I begin, as I shall end, with fictions. In a well-known tale, The Sandman , Hoffmann has a student, Nathaniel, fall in love with a beautiful doll, Olympia, whom he has spied upon as she sits at a window across the street from his lodgings. We are meant to suppose that Nathaniel mistakes an automaton for a human being . The mistake is the result of an elaborate but obscure deception on the part of the doll's designer, Professor Spalanzani. Nathaniel (...) is disabused quite by accident when he over-hears a quarrel between Spalanzani, who made Olympia's clockwork, and the sinister Coppelius, who contributed the eyes. (shrink)
Medical analogies are commonly invoked in both Indian Buddhist dharma and Hellenistic philosophy. In the Pāli Canon, nirvana is depicted as a form of health, and the Buddha is portrayed as a doctor who helps us attain it. Much later in the tradition, Śāntideva described the Buddha’s teaching as ‘the sole medicine for the ailments of the world, the mine of all success and happiness.’ Cicero expressed the view of many Hellenistic philosophers when he said that philosophy is ‘a medical (...) science for the mind.’ He thought we should ‘hand ourselves over to philosophy, and let ourselves be healed.’ ‘For as long as these ills [of the mind] remain,’ he wrote, ‘we cannot attain to happiness.’ There are many different forms of medical analogy in these two traditions, but the most general form may be stated as follows: just as medicine cures bodily diseases and brings about physical health, so Buddhist dharma or Hellenistic philosophy cures mental diseases and brings about psychological health—where psychological health is understood as the highest form of happiness or well-being. Insofar as Buddhist dharma involves philosophy, as it does, both renditions of the analogy may be said to declare that philosophy cures mental diseases and brings about psychological health. This feature of the analogy—philosophy as analogous to medical treatment—has attracted considerable attention. (shrink)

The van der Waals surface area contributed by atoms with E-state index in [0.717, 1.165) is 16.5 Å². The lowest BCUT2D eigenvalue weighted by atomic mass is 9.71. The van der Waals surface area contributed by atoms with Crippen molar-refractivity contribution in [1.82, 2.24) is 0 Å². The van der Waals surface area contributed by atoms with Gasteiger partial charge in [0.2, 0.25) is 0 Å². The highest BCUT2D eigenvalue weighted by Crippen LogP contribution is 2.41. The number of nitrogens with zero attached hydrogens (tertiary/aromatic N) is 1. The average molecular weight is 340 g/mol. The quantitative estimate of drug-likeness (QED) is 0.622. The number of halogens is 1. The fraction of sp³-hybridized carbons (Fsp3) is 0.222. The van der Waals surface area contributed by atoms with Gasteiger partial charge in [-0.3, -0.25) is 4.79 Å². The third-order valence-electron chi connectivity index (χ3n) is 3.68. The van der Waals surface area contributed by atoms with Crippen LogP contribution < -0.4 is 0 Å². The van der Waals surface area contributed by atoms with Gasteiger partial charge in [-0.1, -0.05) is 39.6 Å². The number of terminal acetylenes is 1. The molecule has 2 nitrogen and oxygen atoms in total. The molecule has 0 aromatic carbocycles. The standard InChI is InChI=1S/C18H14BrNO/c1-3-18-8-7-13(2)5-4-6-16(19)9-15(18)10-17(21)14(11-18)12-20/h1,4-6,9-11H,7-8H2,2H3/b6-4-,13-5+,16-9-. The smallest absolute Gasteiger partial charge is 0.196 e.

Do states have the right to prevent potential immigrants from crossing their borders, or should people have the freedom to migrate and settle wherever they wish? Christopher Heath Wellman and Phillip Cole develop and defend opposing answers to this timely and important question.
Fallacies and Argument Appraisal presents an introduction to the nature, identification, and causes of fallacious reasoning, along with key questions for evaluation. Drawing from the latest work on fallacies as well as some of the standard ideas that have remained relevant since Aristotle, Christopher Tindale investigates central cases of major fallacies in order to understand what has gone wrong and how this has occurred. Dispensing with the approach that simply assigns labels and brief descriptions of fallacies, Tindale provides fuller (...) treatments that recognize the dialectical and rhetorical contexts in which fallacies arise. This volume analyzes major fallacies through accessible, everyday examples. Critical questions are developed for each fallacy to help the student identify them and provide considered evaluations. (shrink)
Judea Pearl has been at the forefront of research in the burgeoning field of causal modeling, and Causality is the culmination of his work over the last dozen or so years. For philosophers of science with a serious interest in causal modeling, Causality is simply mandatory reading. Chapter 2, in particular, addresses many of the issues familiar from works such as Causation, Prediction and Search by Peter Spirtes, Clark Glymour, and Richard Scheines. But philosophers with a more general interest in (...) causation will also profit from reading Pearl’s book, especially the material in chapters 7, 9, and 10, which is self-contained and less technical than other parts of the book. The present review is aimed primarily at readers of the second type. (shrink)